Pete Hoekstra, who was Chairman of the Permanent Select Committee on Intelligence at the time, corroborated Santorum’s story in an interview with AT Monday. “As we’re (Santorum and Hoekstra) trying to help the Administration, the harshest critics we have are from the Administration. There’s no doubt to me there’s a cover up — the vast majority of the information we have now is stuff we were asking about in 2005 and 2006 and they never told us about it.”
A senior advisor to Dick Cheney, Dave Wurmser, confirmed, saying “in 2005-6, Karl Rove and his team blocked public disclosure of these (findings) and said ‘Let these sleeping dogs lie; we have lost that fight so better not to remind anyone of it.’”
So there you go. Let sleeping dogs lie.
Wow. The man who many Republicans — and conservatives — have looked to since 2000 for wisdom did not think telling the truth about WMDs was a worthy political or military or moral endeavor. In Rove’s mind, the issue was settled in the public’s mind, and he just wanted to move on. It is clear that the main consideration was political.
To be fair, there were two lines of military reasoning given by the administration as well. One was that the WMDs they found were old and no longer any more potent than what the “average household has under the kitchen sink.” Another was that they didn’t want the Sunnis to get their hands on them.
“Well which is it?” asked an openly furious Mark Levin during his Thursday show last week. “This is where the dissembling starts. The ass covering. This is unbelievable. This is unacceptable.”
I submit that all this proves a couple of things about Rove. First, he’s not the strategist he’s given credit for being. He’s a tactician, and that’s a totally different skill set. This notion of “turning the page” on WMDs is the babbling of a small picture bureaucrat, not a big picture strategist. He is not at all aware of what is going on outside the Beltway. Second, he is a soulless political hack. Set politics aside for a moment, and consider that any and every public official who knew the truth about this owed it to the country to make it known. Period.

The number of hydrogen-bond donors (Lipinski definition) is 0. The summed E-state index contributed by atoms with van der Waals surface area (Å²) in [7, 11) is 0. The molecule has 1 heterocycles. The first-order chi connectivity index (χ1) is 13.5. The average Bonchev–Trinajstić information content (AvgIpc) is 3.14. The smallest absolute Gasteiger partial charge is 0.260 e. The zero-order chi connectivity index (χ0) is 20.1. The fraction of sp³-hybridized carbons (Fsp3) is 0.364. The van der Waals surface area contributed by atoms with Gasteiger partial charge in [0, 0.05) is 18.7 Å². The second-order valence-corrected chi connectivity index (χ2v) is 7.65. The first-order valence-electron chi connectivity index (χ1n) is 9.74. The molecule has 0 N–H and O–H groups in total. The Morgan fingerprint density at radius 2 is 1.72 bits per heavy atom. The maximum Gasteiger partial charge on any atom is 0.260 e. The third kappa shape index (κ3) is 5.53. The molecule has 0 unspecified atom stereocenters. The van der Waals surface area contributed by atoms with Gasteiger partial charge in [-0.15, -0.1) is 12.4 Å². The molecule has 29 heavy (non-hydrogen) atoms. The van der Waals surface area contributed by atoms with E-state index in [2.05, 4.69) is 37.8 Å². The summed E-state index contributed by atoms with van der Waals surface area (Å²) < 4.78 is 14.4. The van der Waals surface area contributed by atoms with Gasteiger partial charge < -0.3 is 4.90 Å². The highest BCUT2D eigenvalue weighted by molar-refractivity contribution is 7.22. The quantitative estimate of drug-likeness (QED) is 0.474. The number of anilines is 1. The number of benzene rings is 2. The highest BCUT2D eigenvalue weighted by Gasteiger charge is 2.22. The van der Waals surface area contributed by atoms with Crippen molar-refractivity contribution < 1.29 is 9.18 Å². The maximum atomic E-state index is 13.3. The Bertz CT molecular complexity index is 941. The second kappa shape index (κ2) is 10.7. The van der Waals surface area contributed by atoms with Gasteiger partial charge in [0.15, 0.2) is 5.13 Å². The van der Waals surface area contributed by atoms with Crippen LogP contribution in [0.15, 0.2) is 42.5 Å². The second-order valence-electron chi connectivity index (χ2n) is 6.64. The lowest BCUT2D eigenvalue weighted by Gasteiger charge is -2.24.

So Rove managed to miss a grand opportunity to not only do the right thing, but to help his President and his party in the process. I’m sorry, but this is not the stuff of genius. He did this multiple times on many issues. Yes, George W. Bush owns a lot of this responsibility as well, but the ex-President is not out asking for contributions and running Super PACs and commenting on Fox News. Rove is, and that’s why he is the pertinent figure now.
In the 2013 Amazon best-seller WTF? How Karl Rove and the Establishment Lost…Again, I chronicle many other instances where Rove applied similar thinking — and all with devastating results. This started with the 2000 recount in Florida, where there was no push back at all on the popular vote meme, even though there were hundreds of thousands of Republicans who left polling places after NBC fraudulently called the race for Gore at 7 EST. That’s EASTERN.
There was also widespread corruption in South Dakota and other places. There were chances to at least mitigate this theme, if tried early, but none were taken. Let’s move on. Now the electorate thinks Gore won by millions. That will never change now.